Water – about 1/3 cup
For the filling:
Oil – 1 Tbsp
Onions (chopped) – 3 cups (from 2 large onions)
Cumin seeds – 2 tsp
Coriander powder – 1 Tbsp
Turmeric powder – 1/4 tsp (optional)
Red chilli powder – 1-2 tsp (adjust to taste)
Kasuri Methi – 2 tsp
Coriander/Cilantro leaves – 1/4 cup (chopped)
Amchur (dry mango powder) – 1 tsp OR Lime juice – 2 tsp (optional)
Salt – to taste
Dry Bread Crumbs – 1/2 cup
To make the samosas:
All purpose flour – 2 Tbsp
Water – 1 Tbsp
Oil – for deep frying
For the shells:
Combine the whole wheat flour, all purpose flour, salt and 2 tsp oil in a mixing bowl. Add water gradually and make a soft dough (like chapatti dough). Coat the dough in 1 tsp of oil and let it rest for at least 30 minutes.
Heat a griddle/tava on medium heat.
Generously flour your working board. Make small lemon sized balls of the dough and roll them out as thin as you can, without tearing. I like to roll out my dough into a rectangle instead of a circle. Then if required, cut this rectangle into two halves to fit your griddle’s surface. Generously flour each half and stack them together. Repeat this process with the remaining dough.
Place each half on the griddle/tava and cook for 20 seconds on each side. You are barely cooking the rotis, to give them strenght and flexibility. Take care not to actually cook the rotis. They should look something like in the photo below. Remove the cooked halves and stack them on a paper towel. Cover with a moist kitchen towel until you are ready to use them.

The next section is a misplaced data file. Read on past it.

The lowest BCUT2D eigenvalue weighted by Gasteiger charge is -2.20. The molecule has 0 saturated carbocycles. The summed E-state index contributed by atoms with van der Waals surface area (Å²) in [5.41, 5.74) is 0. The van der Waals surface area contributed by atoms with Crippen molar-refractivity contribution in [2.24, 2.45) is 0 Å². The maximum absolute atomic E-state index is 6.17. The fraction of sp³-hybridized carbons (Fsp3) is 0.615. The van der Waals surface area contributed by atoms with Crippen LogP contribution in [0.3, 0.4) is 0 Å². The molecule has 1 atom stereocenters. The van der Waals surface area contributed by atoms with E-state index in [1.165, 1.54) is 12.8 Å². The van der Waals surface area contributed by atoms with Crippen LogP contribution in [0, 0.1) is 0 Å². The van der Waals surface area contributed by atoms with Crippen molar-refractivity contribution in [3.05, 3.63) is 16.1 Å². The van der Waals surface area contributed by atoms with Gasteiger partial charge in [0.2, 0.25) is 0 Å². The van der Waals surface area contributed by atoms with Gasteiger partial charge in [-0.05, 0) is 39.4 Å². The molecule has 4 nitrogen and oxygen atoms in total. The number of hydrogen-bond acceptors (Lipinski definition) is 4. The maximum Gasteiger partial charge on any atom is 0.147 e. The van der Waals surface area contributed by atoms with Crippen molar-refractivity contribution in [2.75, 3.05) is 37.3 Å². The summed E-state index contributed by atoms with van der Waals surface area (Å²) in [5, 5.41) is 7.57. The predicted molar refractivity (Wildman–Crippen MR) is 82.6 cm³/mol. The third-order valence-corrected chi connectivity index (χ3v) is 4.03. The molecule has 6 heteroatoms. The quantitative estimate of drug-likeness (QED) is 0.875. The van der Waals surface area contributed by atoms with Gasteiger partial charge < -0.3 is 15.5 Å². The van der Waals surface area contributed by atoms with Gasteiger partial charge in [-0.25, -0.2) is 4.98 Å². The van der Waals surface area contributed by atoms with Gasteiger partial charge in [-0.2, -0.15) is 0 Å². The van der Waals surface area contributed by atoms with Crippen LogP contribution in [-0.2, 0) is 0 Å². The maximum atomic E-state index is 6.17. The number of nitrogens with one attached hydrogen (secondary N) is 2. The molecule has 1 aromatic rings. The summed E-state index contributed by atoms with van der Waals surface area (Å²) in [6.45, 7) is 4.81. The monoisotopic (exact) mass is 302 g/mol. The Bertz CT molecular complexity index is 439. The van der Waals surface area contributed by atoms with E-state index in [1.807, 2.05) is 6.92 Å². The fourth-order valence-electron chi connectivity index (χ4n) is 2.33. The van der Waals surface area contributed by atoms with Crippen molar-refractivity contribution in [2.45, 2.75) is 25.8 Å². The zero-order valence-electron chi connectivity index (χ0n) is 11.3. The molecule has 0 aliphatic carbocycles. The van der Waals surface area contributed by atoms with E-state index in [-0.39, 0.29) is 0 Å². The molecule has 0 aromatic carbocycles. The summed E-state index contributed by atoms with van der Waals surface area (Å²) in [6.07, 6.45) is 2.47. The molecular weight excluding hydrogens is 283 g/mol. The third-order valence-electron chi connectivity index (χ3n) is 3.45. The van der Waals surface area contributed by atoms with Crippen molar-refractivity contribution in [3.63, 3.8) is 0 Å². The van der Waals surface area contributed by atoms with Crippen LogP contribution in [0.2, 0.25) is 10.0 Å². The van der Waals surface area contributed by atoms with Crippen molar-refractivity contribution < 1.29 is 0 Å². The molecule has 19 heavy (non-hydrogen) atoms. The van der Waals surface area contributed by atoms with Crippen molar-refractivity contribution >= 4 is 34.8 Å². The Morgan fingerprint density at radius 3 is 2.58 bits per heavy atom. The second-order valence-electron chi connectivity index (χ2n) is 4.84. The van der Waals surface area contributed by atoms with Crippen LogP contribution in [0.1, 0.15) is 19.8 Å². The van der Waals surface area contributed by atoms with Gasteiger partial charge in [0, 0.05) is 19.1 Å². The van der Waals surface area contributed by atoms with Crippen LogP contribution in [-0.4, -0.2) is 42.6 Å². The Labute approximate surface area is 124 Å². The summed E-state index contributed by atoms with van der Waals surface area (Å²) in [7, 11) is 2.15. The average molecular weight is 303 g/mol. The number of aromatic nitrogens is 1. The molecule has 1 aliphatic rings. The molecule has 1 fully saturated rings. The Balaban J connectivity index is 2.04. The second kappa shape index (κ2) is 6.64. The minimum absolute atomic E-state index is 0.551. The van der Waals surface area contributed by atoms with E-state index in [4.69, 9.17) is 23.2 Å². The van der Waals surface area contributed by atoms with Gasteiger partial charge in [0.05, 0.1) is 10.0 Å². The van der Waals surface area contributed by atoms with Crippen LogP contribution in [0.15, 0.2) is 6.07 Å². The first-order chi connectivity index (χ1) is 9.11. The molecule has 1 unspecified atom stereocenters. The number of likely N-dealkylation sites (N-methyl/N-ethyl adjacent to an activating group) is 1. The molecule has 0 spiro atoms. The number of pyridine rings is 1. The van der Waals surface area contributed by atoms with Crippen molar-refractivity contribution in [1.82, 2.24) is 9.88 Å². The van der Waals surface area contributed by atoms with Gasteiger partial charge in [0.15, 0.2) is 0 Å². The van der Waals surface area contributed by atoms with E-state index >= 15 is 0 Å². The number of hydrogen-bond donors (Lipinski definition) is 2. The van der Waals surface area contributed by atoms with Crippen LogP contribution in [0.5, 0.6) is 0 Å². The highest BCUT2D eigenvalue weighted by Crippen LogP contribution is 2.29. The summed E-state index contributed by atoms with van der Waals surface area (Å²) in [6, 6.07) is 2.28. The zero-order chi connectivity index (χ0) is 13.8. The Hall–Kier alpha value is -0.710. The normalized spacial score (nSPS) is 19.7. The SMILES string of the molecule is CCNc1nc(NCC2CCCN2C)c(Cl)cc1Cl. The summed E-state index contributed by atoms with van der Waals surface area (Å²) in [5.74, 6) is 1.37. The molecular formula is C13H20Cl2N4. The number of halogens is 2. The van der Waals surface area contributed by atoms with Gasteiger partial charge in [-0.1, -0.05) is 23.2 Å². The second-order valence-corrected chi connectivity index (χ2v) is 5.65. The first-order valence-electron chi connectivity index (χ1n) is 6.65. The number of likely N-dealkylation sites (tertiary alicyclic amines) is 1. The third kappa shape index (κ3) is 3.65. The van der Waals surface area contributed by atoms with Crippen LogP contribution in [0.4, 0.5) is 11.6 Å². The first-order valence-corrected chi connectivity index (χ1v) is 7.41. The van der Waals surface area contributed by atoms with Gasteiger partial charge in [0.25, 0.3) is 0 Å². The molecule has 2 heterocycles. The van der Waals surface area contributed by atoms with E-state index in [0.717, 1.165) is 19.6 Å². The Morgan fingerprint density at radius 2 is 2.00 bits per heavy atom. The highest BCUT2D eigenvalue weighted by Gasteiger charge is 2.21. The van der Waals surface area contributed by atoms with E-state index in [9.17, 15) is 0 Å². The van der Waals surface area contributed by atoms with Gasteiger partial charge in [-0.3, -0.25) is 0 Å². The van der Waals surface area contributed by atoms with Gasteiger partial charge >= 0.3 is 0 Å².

Once all the rotis are done, cut them into rectangular strips (about 6 in by 3 in) as shown in the photo above. Do not worry they don’t have to be perfect rectangles. You can also work with the corner strips, as long as they are 6 in long and at least one side is 3 inch long. Cover these strips with a moist towel until you are ready to use.
Tip: You can also freeze these strips at this point for up to 2 months. Generously sprinkle flour between the strips and pack them up in aluminum foil. Place the foil packet in a ziploc and freeze. Thaw overnight in the fridge before using.
To make the filling:
Heat the oil in a pan. Add the cumin seeds and turmeric powder saute for 30 seconds. Add in the onions and salt and cook for about 5-6 minutes.
Then add the red chilli powder, amchur powder/lime juice and coriander powder. Cook until the onions are tender and there is almost no moisture in the pan.
Finish with crushed kasuri methi and chopped cilantro. Let the filling cool to room temperature before using.
To make the samosa:
Mix the 2 Tbsp of all purpose flour and 1 Tbsp water in a small bowl to make a glue.
Take one strip and apply this glue on one side (along the length). Then carefully fold the strip into a cone, with the vertex sealed. Then fill in a spoonful of the onion filling. Then apply some glue on the open end, and fold over to seal and thus form a perfect triangle.
Make the samosas and keep aside. Heat oil for deep frying, don’t let the oil get very hot.
Deep fry the samosas on medium heat until deep golden brown. These samosas are darker in color than the regular samosas.